Introducing htsget, a new GA4GH protocol for genomic data delivery

DNAnexus is here in Orlando for the fifth plenary meeting of the Global Alliance for Genomics and Health (GA4GH), the standards-making body advancing interoperability and data sharing for genomic medicine. We’re especially pleased this year to join in launching version 1.0 of htsget, a new protocol for the secure web delivery of large genomic datasets, especially whole-genome sequencing reads which can exceed 100 gigabytes per person. 

Htsget complements the incumbent BAM and CRAM file formats for reads, which GA4GH also stewards, and their ecosystem of tools. It adds a standardized protocol for accessing such data over the web, securely, reliably, efficiently, and even federally when needed. Retrieval with htsget is now built into the ubiquitous samtools via its underlying htslib library, allowing bioinformaticians to leverage htsget with most existing tools via a familiar Unix pipe. At the same time, htsget’s streaming parallelism enables scalable ETL into cluster environments like Apache Spark, providing a gradual transition path from incumbent file-based toolchains toward modern “big data” platforms. Lastly, htsget simplifies data access for interactive genome browsers, by unifying authentication and removing the need for index files.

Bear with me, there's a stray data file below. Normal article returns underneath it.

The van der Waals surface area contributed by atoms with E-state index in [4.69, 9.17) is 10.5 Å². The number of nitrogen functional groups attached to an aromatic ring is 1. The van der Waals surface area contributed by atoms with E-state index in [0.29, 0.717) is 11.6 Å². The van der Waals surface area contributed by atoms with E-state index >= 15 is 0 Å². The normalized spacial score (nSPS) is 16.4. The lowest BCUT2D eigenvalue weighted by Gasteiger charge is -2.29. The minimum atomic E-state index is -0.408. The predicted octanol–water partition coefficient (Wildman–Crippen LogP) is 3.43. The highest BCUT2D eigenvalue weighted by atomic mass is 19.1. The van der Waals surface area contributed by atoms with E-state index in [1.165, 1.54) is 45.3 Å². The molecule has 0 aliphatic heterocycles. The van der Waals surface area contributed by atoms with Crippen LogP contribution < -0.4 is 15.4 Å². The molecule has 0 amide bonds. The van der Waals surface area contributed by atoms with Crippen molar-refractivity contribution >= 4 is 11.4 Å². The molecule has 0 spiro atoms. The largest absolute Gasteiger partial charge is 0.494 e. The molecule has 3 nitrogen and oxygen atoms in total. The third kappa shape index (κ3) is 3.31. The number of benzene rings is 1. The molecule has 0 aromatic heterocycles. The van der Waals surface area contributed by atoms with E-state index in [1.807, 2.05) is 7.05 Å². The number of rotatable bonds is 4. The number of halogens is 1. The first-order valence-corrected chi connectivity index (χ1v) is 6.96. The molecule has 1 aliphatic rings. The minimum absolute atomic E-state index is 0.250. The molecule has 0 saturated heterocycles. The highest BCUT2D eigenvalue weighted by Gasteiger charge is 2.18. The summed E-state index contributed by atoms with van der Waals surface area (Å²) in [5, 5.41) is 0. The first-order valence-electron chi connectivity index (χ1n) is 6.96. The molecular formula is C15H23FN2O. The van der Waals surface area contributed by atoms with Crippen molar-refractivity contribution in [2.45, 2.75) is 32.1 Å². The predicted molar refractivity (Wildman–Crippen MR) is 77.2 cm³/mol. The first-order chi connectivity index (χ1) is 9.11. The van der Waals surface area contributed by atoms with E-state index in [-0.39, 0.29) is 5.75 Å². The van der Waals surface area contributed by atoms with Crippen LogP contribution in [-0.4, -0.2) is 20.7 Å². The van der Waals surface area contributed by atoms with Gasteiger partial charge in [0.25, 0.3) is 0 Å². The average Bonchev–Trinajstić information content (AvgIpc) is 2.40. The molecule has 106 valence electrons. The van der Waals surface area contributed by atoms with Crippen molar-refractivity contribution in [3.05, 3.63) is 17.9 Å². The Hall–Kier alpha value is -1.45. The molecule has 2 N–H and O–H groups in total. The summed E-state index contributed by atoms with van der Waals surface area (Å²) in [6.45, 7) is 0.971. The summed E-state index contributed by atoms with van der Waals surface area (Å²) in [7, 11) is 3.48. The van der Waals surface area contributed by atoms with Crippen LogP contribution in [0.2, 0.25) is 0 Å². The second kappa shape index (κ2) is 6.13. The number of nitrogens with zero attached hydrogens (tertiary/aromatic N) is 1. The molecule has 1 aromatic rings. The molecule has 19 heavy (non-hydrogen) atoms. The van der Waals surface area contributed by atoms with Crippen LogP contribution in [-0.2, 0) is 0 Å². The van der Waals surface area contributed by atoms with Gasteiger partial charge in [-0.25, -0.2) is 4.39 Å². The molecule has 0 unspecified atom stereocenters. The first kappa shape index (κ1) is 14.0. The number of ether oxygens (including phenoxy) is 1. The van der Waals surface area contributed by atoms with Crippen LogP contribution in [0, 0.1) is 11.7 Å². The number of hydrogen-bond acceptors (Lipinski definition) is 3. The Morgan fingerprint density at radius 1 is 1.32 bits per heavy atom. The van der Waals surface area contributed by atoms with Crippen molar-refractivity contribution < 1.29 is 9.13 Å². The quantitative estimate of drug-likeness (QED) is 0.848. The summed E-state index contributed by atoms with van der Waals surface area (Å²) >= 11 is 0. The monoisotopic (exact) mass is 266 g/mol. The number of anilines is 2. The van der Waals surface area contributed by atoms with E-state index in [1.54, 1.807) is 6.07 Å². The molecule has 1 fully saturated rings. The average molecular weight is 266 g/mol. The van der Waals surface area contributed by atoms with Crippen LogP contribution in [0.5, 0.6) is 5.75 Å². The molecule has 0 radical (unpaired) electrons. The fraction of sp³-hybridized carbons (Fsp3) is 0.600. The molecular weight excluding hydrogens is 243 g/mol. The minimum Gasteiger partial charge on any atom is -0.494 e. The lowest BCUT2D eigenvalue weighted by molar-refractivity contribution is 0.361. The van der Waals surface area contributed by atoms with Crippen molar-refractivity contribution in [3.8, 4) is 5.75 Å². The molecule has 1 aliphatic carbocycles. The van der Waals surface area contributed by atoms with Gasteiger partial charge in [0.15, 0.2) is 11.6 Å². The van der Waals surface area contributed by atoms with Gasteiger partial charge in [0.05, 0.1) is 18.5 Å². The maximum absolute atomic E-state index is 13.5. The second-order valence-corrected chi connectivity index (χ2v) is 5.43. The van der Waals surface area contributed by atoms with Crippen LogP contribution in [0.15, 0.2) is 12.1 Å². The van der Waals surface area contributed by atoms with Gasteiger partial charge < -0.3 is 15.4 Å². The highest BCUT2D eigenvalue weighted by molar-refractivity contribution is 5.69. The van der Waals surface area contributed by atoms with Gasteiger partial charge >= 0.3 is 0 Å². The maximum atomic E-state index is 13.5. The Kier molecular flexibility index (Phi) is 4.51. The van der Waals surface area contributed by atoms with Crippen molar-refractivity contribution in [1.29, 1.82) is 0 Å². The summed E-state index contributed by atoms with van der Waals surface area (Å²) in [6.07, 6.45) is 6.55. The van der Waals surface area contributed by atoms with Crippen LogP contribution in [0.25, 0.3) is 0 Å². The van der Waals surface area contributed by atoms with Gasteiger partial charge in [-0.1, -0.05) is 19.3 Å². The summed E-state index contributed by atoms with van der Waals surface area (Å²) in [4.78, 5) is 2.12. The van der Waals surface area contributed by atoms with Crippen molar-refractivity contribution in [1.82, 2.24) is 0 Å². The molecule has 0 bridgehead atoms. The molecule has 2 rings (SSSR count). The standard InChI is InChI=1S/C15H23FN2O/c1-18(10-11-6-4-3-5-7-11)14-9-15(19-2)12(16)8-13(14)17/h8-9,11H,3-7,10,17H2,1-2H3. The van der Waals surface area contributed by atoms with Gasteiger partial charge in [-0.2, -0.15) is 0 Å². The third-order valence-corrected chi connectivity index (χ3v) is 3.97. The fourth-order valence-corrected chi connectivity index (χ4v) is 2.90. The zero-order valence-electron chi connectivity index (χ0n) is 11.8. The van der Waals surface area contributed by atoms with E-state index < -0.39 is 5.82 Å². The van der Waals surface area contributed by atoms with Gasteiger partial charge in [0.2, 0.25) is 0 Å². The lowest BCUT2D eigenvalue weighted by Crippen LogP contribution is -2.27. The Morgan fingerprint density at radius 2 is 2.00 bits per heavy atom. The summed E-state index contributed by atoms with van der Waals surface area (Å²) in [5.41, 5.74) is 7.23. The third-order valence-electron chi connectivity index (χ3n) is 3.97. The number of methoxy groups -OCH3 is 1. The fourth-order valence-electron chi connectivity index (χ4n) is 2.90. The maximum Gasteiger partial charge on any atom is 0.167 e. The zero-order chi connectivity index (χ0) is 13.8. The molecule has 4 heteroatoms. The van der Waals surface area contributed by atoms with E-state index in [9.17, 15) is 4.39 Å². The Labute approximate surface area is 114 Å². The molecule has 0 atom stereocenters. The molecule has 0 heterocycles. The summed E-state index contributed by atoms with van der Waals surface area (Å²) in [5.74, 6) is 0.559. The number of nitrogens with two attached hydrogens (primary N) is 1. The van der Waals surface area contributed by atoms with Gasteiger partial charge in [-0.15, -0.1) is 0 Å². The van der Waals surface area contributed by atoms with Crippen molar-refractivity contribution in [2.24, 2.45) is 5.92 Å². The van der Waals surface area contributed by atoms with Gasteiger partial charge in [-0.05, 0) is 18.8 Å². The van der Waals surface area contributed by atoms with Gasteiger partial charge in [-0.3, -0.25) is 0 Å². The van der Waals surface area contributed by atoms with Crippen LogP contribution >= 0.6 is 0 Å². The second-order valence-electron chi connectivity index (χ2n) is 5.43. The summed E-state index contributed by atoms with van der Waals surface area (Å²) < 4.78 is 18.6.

On the server side, htsget has been deployed at the Sanger Institute and the European Genotype Archive; DNAnexus operates a multi-cloud htsget server indexing data within Amazon S3 and Azure Blob storage, which we call htsnexus; Google Cloud Platform has open-sourced their own implementation. Clients can speak a uniform protocol abstracting the diverse authentication and storage schemes of these service providers.

These groups, and others, have all shaped the htsget specification through the GA4GH’s highly collaborative process. But it started in large part with a contribution from DNAnexus, drawing on our experience optimizing how our systems utilize cloud object stores in the huge genome projects we’ve served, such as CHARGE, 1000 Genomes Project, TCGA, and HiSeq X Series data production. Through htsget and other work streams under the new GA4GH Connect framework announced today, DNAnexus looks forward to further contributing from our experience and network to advance the GA4GH’s essential mission.

For more information about how DNAnexus is working with htsget, please contact us at info@dnanexus.com.